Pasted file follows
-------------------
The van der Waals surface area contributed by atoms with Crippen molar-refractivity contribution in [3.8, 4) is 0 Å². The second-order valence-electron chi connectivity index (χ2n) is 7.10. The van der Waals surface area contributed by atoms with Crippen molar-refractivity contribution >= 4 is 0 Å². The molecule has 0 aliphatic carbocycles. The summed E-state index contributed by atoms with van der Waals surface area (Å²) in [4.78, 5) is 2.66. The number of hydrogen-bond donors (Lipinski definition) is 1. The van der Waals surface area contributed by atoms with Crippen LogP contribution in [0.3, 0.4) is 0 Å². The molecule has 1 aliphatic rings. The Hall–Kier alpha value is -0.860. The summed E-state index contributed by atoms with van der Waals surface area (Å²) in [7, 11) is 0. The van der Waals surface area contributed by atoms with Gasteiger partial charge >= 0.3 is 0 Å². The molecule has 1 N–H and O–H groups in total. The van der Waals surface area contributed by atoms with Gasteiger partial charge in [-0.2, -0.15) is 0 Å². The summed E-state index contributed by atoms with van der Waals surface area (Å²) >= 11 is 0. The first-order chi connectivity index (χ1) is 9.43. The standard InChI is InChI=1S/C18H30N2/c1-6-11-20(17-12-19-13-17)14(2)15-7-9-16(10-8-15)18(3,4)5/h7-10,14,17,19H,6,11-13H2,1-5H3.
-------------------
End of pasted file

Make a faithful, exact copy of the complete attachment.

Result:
The van der Waals surface area contributed by atoms with Crippen molar-refractivity contribution in [3.8, 4) is 0 Å². The second-order valence-electron chi connectivity index (χ2n) is 7.10. The van der Waals surface area contributed by atoms with Crippen molar-refractivity contribution >= 4 is 0 Å². The molecule has 0 aliphatic carbocycles. The summed E-state index contributed by atoms with van der Waals surface area (Å²) in [4.78, 5) is 2.66. The number of hydrogen-bond donors (Lipinski definition) is 1. The van der Waals surface area contributed by atoms with Crippen LogP contribution in [0.3, 0.4) is 0 Å². The molecule has 1 aliphatic rings. The Hall–Kier alpha value is -0.860. The summed E-state index contributed by atoms with van der Waals surface area (Å²) in [7, 11) is 0. The van der Waals surface area contributed by atoms with Gasteiger partial charge >= 0.3 is 0 Å². The molecule has 1 N–H and O–H groups in total. The van der Waals surface area contributed by atoms with Gasteiger partial charge in [-0.2, -0.15) is 0 Å². The summed E-state index contributed by atoms with van der Waals surface area (Å²) >= 11 is 0. The first-order chi connectivity index (χ1) is 9.43. The standard InChI is InChI=1S/C18H30N2/c1-6-11-20(17-12-19-13-17)14(2)15-7-9-16(10-8-15)18(3,4)5/h7-10,14,17,19H,6,11-13H2,1-5H3.